Depending on what the cause of death is for Boogaard, the NHL may have to zero in even tighter on shots to the head and take a serious look at perhaps eliminating fighting from the game to protect the players. The debate over that will rage on as fighting is believed to be woven into the fabric of the NHL. That’s a battle for another time, however. Here’s to hoping that Boogaard’s brain can help lead to answers being unlocked to the mysteries over concussions.

PHT’s Three Stars: Reaves’ goal helps Golden Knights reach Cup Final

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1st Star: Ryan Reaves, Vegas Golden Knights

A year ago, “Ryan Reaves scored the goal that helped send the Vegas Golden Knights to the Stanley Cup Final” is totally the sentence we all expected to read in May 2018. Well, here we are after Vegas eliminated the Winnipeg Jets in Game 5 with a 2-1 victory.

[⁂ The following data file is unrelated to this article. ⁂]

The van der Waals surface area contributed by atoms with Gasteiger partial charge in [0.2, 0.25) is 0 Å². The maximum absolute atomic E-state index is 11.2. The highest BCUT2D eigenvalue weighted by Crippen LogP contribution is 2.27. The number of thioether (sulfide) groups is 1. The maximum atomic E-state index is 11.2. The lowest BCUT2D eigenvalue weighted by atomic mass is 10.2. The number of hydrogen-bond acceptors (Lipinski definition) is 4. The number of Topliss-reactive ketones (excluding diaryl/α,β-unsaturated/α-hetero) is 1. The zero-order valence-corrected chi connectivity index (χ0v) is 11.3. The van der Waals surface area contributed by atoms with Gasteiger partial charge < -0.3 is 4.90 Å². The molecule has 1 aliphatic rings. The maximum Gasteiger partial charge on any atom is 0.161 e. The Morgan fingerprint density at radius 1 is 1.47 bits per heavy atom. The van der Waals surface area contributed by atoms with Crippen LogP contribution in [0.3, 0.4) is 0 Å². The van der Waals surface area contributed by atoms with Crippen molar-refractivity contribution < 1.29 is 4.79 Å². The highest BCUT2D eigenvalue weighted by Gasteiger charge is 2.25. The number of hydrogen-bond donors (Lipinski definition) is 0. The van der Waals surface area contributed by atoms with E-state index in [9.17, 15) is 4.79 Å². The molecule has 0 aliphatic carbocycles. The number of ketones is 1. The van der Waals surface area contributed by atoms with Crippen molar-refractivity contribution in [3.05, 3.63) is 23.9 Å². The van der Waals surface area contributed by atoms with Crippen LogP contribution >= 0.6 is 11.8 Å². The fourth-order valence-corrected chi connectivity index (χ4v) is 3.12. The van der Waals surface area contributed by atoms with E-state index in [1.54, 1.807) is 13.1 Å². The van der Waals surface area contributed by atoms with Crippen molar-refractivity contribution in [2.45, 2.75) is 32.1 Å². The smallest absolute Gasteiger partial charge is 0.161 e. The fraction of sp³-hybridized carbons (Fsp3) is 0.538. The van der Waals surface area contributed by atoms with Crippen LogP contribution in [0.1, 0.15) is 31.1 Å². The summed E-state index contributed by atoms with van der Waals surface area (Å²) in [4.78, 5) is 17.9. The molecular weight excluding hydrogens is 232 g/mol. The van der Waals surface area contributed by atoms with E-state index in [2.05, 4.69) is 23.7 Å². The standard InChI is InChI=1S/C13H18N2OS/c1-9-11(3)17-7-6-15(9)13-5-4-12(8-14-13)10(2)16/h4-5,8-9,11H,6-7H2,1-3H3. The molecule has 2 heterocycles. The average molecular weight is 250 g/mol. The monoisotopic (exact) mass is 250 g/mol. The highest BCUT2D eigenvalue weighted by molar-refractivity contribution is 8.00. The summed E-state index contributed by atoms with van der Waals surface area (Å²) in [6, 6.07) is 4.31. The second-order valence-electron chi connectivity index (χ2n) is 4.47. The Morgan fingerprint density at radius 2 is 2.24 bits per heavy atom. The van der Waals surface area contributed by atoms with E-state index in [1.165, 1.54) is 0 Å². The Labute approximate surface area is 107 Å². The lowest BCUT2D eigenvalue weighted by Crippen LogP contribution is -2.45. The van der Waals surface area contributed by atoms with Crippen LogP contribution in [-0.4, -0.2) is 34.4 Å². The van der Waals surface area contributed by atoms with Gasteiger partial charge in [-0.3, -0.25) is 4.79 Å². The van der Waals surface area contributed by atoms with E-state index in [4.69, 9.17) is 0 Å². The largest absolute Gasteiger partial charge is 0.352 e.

2nd Star: Marc-Andre Fleury, Vegas Golden Knights

Fleury continued his march toward the Conn Smythe trophy with a 31-save effort as he helped ensure his chance to win a third straight Stanley Cup.

[Golden Knights’ incredible run continues to Stanley Cup Final]

3rd Star: Connor Hellebuyck, Winnipeg Jets

After a tough couple of games, Hellebuyck did all he could to keep the Jets in Game 5. He finished with 30 saves, including  a pair late in the third period that helped keep the Jets’ deficit to one goal.

Highlight of the Day:

Thank you, Deryk Engelland, for touching the Clarence S. Campbell Bowl:

Factoid of the Day:

Monday’s schedule: Tampa Bay Lightning at Washington Capitals, 8 p.m. ET, NBCSN (Lightning lead series 3-2)

MORE:
• Conference Finals schedule, TV info
• NBC’s Stanley Cup Playoff Hub